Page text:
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Receptive and insertive penile–vaginal intercourse

Our updated estimates for penile–vaginal intercourse were obtained from meta-analyses of 10 studies that used random-effects models of homogenous data to evaluate heterosexual risk of HIV infection among persons in high-income countries [7]. Data from low-income countries were too heterogeneous to be combined with high-income country data. The risk estimate for receptive penile–vaginal intercourse was obtained from a meta-analysis of all 10 studies [55–64], whereas the estimate for insertive penile–vaginal intercourse was obtained from a meta-analysis of three estimates from two of these 10 studies [55,60]. Of the 10 total studies, nine were conducted in the pre-HAART era, eliminating a major effect of antiretroviral use on the estimates. These new estimates are slightly lower than the previous CDC estimates, which fall within the new estimates’ CIs. Like the previous CDC estimates, the updated receptive penile–vaginal intercourse risk estimate is twice as high as that for insertive penile–vaginal intercourse.

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Receptive and insertive oral sex

The previous CDC estimates for per-act transmission risk associated with receptive and insertive oral sex were extrapolated from estimates of per-act penile–vaginal intercourse transmission risk (oral sex is 1/10 times as risky as vaginal sex) [2]. Two studies have provided per-act estimates based on prospective comprehensive collection of sexual behaviors including oral sex [14,19]. A 1992–1994 US MSM cohort study [14] provided an estimate for receptive oral sex equal to our updated estimate for per-act transmission from insertive penile–vaginal intercourse (4 per 10 000 exposures), which seems improbable because the oropharynx is considerably less susceptible to HIV infection than the cervico-vaginal environment or penis by virtue of the oropharynx's thicker epithelial layer, low number of CD4+ lymphocytes, and the presence of antiviral antibodies and various endogenous factors that inhibit HIV transmission [65]. A 10-year Spanish study conducted from 1990 to 2000 among serodiscordant heterosexual couples [19] observed no transmissions due to receptive oral sex among 8965 acts. We used data from this study to estimate 95% CIs for receptive and insertive oral sex transmission risk (95% CI 0–4). A study among lesbians also observed no transmissions due to oral sex [66]. A meta-analysis to establish the per-act transmission risk for oral sex could not be conducted because data were from three disparate sources [67]. Furthermore, estimating per-act transmission risk for low-risk acts, such as oral sex, is often confounded by the complex patterns of sexual exposure where higher-risk exposures occur during the same sexual encounter. Given these general limitations and the individual limitations of the previous estimates, we believe that although HIV transmission via oral sex is biologically plausible, we are unable to provide a precise numeric estimate.

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Mother-to-child transmission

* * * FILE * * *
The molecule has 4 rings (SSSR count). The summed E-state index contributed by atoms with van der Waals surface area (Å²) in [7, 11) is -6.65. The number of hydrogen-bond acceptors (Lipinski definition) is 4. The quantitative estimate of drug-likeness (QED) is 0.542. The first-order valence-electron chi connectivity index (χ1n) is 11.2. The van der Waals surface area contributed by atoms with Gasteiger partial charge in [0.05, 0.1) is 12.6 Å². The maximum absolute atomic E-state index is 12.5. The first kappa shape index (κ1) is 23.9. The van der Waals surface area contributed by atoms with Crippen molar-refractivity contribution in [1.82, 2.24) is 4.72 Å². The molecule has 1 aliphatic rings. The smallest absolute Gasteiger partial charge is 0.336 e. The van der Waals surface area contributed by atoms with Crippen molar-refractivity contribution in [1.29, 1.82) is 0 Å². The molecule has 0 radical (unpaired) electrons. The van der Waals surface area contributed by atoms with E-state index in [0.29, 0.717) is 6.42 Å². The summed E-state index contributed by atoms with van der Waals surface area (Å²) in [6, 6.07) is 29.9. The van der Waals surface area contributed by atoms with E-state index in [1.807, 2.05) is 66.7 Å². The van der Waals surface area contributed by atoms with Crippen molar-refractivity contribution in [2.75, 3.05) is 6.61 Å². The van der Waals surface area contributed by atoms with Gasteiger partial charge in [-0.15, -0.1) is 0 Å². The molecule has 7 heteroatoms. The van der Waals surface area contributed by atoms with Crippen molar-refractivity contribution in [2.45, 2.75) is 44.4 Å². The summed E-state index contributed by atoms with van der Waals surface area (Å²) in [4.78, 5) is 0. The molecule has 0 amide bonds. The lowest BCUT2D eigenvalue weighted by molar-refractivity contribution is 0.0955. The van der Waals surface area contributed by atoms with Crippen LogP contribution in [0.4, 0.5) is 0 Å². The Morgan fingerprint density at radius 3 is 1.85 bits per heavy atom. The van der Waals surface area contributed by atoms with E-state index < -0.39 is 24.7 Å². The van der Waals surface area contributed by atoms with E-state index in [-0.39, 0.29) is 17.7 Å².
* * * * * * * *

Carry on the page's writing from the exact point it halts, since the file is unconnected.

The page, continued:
Our estimate for mother-to-child transmission of 2260 per 10 000 exposures (95% CI 1700–2900 per 10 000) was based on the transmission risk observed in the placebo arm of a randomized, double-blind, placebo-controlled clinical trial, of the safety and efficacy of zidovudine to reduce mother-to-child HIV transmission [8]. We did not combine these results with those from developing countries because substantial heterogeneity existed across studies [68].

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Summary cofactors that modify per-act transmission risk for sexual exposures

Table 2 summarizes data regarding cofactors that modify transmission risk for sexual exposures. Factors that increase transmission risk are high viral load [69], genital ulcer disease [70], and acute and late-stage disease [70,71], whereas factors that decrease risk are use of antiretrovirals for treatment [72,73], pre-exposure prophylaxis [16,17,74], male condom use [18], and male circumcision [75–80]. We further depicted the effect of antiretroviral treatment and condom use on HIV transmission due to anal and vaginal intercourse in Fig. 2. We estimate that used together, antiretroviral treatment and condom use could reduce HIV transmission by up to 99.2% (Fig. 2).

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We estimate that the current per-act risk of HIV transmission via sexual exposures ranges from 4 per 10 000 exposures for insertive penile–vaginal intercourse to 138 for receptive anal intercourse. Our updated estimates for both receptive and insertive anal intercourse are substantially higher than previously reported (increased 1.8 and 0.7-fold, respectively); however, the previous estimates fall within our updated CIs for these exposures. Additionally, the per-act risk for all sexual exposures could be substantially attenuated through the use of condoms and of antiretrovirals. Understanding the effects of modifying factors when estimating per-act transmission risk can better inform an individual's personal risk and HIV-prevention efforts.